In the United States, the digital giants are baring their claws against emerging support for trade unions

A demonstration in support of Amazon workers at the Bessemer warehouse in Alabama on 20 February 2021 in Philadelphia. (Joe Piette)

A little grey letterbox could lead to huge changes for employees at Amazon’s Bessemer warehouse in Alabama.

On 9 April, workers at the site overwhelmingly voted against the creation of a union branch, in a ballot widely followed in the United States. Since then however, witness statements from workers have emerged accusing the e-commerce giant of seeking to interfere with the vote, by asking the postal services to set up a box outside the site to collect employee ballots.

The US press reported that during the union campaign, Amazon repeatedly encouraged employees to use this letterbox, even setting up a small tent around it. The initiative was criticised by the powerful Retail, Warehouse and Department Store Union (RWDSU), which would have represented the employees if the ‘yes’ vote had won. It believes that the installation of the box at Amazon’s request may have dissuaded some workers from taking part in the poll, for fear of being watched over. Of the 5,800 employees invited to take part in the vote, 45 per cent preferred to abstain.

Amazon did not respond to a request for an interview, when contacted by Equal Times. The case is currently being discussed before the National Labor Relations Board (NLRB), the federal agency responsible for conducting union elections and investigating illegal practices in the workplace. In an interview with Vox magazine, former NLRB chairperson Wilma Liebman said the letterbox issue “creates strong grounds for overturning the election”.

Text messages, posters in toilets and mandatory meetings

This is not the only practice denounced by the RWDSU. In recent months, Amazon has spared no effort to try to dissuade its employees from forming a union in the Bessemer warehouse: texts and emails encouraging employees to vote ‘no’, posters plastered in toilets and even mandatory weekly meetings organised during working hours aimed at dissuading workers from unionising using PowerPoint presentations.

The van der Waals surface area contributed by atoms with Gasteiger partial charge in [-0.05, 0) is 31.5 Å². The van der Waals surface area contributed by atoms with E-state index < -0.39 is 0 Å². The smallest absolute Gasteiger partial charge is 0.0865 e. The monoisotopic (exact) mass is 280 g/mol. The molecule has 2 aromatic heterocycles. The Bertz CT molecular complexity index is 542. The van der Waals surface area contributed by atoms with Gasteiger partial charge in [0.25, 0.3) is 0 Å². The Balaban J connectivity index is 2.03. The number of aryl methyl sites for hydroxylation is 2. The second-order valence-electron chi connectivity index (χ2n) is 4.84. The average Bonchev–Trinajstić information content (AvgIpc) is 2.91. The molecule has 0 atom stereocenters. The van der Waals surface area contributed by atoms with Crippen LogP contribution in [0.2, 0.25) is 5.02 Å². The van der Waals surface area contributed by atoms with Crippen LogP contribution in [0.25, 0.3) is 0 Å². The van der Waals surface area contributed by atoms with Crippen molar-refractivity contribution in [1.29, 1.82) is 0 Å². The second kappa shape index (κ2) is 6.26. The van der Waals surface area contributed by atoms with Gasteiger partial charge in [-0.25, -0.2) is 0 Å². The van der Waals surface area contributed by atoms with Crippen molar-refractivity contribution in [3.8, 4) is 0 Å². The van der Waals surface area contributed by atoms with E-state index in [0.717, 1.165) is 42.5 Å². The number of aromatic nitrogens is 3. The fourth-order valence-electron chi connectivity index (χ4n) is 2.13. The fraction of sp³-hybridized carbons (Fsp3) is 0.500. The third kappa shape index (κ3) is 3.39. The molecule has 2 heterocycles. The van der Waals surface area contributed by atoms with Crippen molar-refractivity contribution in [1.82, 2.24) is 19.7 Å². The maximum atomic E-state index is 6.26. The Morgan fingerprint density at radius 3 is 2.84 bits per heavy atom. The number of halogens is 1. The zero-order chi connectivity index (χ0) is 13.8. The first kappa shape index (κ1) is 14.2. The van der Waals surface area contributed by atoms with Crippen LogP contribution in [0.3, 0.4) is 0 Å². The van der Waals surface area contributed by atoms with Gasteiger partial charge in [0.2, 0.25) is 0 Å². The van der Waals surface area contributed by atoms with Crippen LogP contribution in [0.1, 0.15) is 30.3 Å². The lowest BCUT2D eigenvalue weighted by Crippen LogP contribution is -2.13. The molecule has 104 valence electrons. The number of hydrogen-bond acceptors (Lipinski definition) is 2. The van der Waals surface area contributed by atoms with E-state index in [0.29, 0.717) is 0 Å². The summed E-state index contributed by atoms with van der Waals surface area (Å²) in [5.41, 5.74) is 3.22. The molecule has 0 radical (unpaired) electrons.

“This last technique is a very common practice in the United States, it’s called captive audience meetings,” explains John Logan, professor at the State University of San Francisco and a specialist in employer anti-union strategies.

“This is a perfectly legal tactic as long as the company representatives responsible for leading these meetings do not directly threaten employees with job cuts or reduced pay benefits.”

To convince its employees to vote ‘no’, the company founded by Jeff Bezos also relied on a solid team of experts in anti-union strategies. “Amazon has been recruiting these kinds of professionals for a long time: in researching the company over the past few years, I found dozens of offers on the internet for jobs in the human resources field, often requiring five years of union avoidance experience,” says Logan.

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In addition to hiring consultants, Amazon relies on one of the most expensive law firms on the market, Morgan Lewis, which specialises in anti-union tactics. In 2014, it was partly thanks to this firm that Amazon managed to defeat the very first vote on the creation of a union within the company, supported at the time by a small group of technicians from a warehouse in Middletown, Delaware.

According to Logan, the Bessemer vote also saw the emergence of new deterrence tactics. “Amazon notably lobbied county authorities to change the timing of traffic lights near the warehouse in an effort to speed up traffic flow.” Some workers suspect the company of having thus sought to reduce the stopping time of cars during which pro-union workers campaigning near the warehouse for a ‘yes’ vote could come over and talk to employees.